In the aftermath of the Great Recession, the need for—and awareness of—supplemental options for paying for senior living has grown substantially, spurring the growth of relationships between senior living providers and senior funding sources.
The economic downturn, burgeoning senior population, and ongoing budget crisis have combined to create an environment in which a growing number of seniors struggle to leverage their home equity with a lessening ability to rely on government programs to fund their retirement living.
In the near term, seniors whose investments took a hit while home values fell sharply are feeling the impact the most, and it shows in the heightened awareness of prospective senior living residents, says Jayne Sallerson, executive vice president of sales and marketing at Emeritus Senior Living.
“Before the economic downturn, unless someone brought up a financial barrier, our salespeople weren’t as adept at educating consumers,” she says. “Now, people are so much more aware; they’re more cognizant [of supplemental funding options] and they’re asking about them.”
The number one resource people turn to, in Sallerson’s experience, is the VA benefits program for Aid & Assistance. Qualified veterans and their spouses can apply to the program to get monthly benefits to help cover the cost of assisted living care.
While families can go on their own to a VA office to learn more about and apply for the Aid & Assistance Program, the application process can be complicated and in some cases take up to nine months for the funding to come through.
The Great Recession essentially left many seniors trapped in their homes and sparked the need for interim financing as potential senior living residents wait for their houses to sell, or for VA benefits to kick in, says Elias Papasavvas, founder and CEO of Elderlife Financial Services, whose company provides lines of credit used to fund senior care.
The typical consumers calling Elderlife Financial for help hadn’t planned for a move into a needs-based senior living community, whether for themselves or a loved one, and weren’t financially prepared.
“There was a significant spike in requests by families [following the recession],” says Papasavvas.
Good economy or bad economy, there will be a need for this transitional financing, he continues. What will likely change is the amount of time it takes to repay the loan.
“In a good economy it may be a few less months the credit is outstanding, compared to in a bad economy where it takes longer to sell the house,” he says.
These days, the housing market is showing signs of a recovery as values slowly regain ground. But the economy is only one of three drivers that ensure the ongoing need for supplemental financing options. The other two—demographics and the debt crisis—aren’t going away.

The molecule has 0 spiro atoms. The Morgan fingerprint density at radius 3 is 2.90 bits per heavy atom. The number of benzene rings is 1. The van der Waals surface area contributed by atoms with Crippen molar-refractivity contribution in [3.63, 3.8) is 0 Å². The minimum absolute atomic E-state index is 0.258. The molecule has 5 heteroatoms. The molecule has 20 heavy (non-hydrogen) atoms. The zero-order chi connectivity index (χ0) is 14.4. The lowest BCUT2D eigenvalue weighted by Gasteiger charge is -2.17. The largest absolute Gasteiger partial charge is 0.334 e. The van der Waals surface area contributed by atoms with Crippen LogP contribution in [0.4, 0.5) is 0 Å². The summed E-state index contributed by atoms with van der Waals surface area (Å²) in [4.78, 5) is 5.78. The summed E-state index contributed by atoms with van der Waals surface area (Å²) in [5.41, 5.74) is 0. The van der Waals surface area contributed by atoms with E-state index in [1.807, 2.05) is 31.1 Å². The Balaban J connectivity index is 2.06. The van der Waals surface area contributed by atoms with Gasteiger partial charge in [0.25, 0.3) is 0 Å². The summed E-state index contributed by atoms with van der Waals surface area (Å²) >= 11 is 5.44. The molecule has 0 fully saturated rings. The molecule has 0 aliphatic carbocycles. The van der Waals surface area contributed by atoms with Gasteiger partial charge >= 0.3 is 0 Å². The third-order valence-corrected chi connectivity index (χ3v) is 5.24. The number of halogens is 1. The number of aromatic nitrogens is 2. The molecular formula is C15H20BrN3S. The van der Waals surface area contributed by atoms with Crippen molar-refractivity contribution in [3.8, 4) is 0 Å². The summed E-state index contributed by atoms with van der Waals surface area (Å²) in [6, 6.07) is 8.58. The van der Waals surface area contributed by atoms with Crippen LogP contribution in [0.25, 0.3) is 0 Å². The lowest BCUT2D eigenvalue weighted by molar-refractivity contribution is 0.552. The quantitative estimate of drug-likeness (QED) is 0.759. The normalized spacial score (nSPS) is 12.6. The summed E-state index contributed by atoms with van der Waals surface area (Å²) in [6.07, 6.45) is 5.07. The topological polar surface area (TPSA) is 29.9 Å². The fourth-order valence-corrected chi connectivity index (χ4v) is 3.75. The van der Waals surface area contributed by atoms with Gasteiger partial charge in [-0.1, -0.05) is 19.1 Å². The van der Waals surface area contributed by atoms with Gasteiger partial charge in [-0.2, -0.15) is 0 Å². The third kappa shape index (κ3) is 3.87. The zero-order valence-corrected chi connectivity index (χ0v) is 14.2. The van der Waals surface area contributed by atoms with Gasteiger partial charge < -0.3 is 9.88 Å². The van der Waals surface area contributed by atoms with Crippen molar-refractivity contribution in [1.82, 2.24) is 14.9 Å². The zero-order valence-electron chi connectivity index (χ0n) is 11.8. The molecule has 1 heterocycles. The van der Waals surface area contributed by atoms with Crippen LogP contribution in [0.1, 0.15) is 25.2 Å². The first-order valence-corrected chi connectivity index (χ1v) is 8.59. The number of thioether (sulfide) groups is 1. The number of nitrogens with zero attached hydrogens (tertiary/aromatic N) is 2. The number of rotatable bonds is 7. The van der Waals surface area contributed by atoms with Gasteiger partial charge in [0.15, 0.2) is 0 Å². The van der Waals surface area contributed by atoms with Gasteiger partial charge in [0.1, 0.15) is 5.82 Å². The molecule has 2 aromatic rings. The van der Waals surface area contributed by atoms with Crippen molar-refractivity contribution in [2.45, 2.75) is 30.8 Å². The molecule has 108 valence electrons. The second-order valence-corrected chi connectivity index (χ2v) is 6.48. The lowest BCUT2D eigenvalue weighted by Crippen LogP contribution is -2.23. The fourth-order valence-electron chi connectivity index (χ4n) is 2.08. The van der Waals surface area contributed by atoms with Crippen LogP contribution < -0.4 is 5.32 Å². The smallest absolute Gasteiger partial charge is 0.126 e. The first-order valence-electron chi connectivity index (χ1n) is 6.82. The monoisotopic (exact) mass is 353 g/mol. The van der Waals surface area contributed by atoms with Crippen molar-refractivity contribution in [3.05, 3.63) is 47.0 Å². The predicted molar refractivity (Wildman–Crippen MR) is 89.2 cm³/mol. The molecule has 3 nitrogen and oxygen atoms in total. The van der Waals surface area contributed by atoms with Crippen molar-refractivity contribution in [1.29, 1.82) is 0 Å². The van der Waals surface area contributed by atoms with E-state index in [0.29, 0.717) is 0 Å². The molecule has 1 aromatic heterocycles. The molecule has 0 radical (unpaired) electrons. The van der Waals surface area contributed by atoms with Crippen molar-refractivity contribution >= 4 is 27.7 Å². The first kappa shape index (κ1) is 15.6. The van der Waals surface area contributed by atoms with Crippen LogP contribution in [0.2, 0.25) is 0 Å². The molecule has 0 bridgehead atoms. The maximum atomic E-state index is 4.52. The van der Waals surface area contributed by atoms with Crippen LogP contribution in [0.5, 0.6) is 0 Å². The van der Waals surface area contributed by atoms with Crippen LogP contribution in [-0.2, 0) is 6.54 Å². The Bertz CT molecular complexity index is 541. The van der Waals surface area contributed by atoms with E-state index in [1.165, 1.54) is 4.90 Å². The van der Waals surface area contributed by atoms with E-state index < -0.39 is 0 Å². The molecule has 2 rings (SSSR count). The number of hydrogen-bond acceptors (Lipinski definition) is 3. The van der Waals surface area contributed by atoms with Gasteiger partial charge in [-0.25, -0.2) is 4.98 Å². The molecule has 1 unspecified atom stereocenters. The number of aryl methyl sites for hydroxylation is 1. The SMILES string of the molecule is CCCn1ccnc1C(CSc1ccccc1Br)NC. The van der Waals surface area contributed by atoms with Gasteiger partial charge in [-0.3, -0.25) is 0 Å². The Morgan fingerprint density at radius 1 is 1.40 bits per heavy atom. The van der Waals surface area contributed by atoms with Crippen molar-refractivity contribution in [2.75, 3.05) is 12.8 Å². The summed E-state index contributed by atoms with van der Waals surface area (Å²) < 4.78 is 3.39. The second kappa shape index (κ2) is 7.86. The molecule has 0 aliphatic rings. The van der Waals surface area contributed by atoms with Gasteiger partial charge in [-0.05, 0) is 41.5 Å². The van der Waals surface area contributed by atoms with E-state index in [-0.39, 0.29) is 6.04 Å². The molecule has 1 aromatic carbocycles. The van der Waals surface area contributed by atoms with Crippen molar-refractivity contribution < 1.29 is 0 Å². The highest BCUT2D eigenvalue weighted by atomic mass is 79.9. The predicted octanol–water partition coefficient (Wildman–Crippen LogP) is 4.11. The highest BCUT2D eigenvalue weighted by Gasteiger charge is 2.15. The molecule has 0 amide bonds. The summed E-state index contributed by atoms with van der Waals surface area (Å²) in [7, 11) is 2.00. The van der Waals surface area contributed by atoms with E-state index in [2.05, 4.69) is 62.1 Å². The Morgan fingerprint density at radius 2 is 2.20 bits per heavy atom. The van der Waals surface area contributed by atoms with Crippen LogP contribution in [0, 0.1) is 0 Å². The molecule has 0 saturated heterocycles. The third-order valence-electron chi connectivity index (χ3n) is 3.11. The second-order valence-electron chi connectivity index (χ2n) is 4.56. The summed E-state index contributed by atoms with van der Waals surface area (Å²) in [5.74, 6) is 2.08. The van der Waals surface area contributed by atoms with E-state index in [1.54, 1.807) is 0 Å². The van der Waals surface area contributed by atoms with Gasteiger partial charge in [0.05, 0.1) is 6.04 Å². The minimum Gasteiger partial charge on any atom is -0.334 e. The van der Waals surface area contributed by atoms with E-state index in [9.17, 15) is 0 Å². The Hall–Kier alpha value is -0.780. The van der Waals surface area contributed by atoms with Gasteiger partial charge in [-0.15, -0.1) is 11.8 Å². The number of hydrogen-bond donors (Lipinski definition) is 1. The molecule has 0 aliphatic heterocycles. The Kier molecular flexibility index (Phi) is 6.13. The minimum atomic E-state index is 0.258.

“[Even] if the economy were to recover to pre-2008 levels, it would have no diminishing impact on our business,” says Chris Orestis, co-founder and CEO of Life Care Funding Group, which converts life insurance policies to long-term care benefits.
Seniors with life insurance policies are ineligible for Medicaid. Rather than abandoning those policies, converting them into benefits can increase the timeline for privately paying for senior care by an average of 15 to 18 months, depending on policy size and care needs.
Although LifeCare Funding was founded just five years ago, its volume of business has grown by at least 100 percent each year, Orestis estimates. Today, the company has more than 4,000 senior living communities in its program—a number that continues to multiply.
That’s not likely to change, Sallerson says. While VA benefits and interim line-of-credit financing are probably the most popular options for senior care funding, life insurance policy conversions will likely increase.
“I think this awareness will stick,” says Sallerson. “People are going to continue to educate. The baby boomers are coming, and a lot of them don’t have as much savings as the existing customers right now.”
At this point, many supplemental financial services are still “barely scratching the surface” of market potential, says Orestis.
“There’s no end in sight in terms of the number of seniors and those in the long-term care industry who can use our program,” says Orestis. “Long-term care services and providers have to look for how to educate and open up opportunities for consumers to access as many private pay options as possible.”
Written by Alyssa Gerace
This article is sponsored by the Assisted Living Federation of America (ALFA) as part of its efforts to advance excellence and explore topics impacting the future of senior living. For more information about ALFA, visit www.alfa.org.
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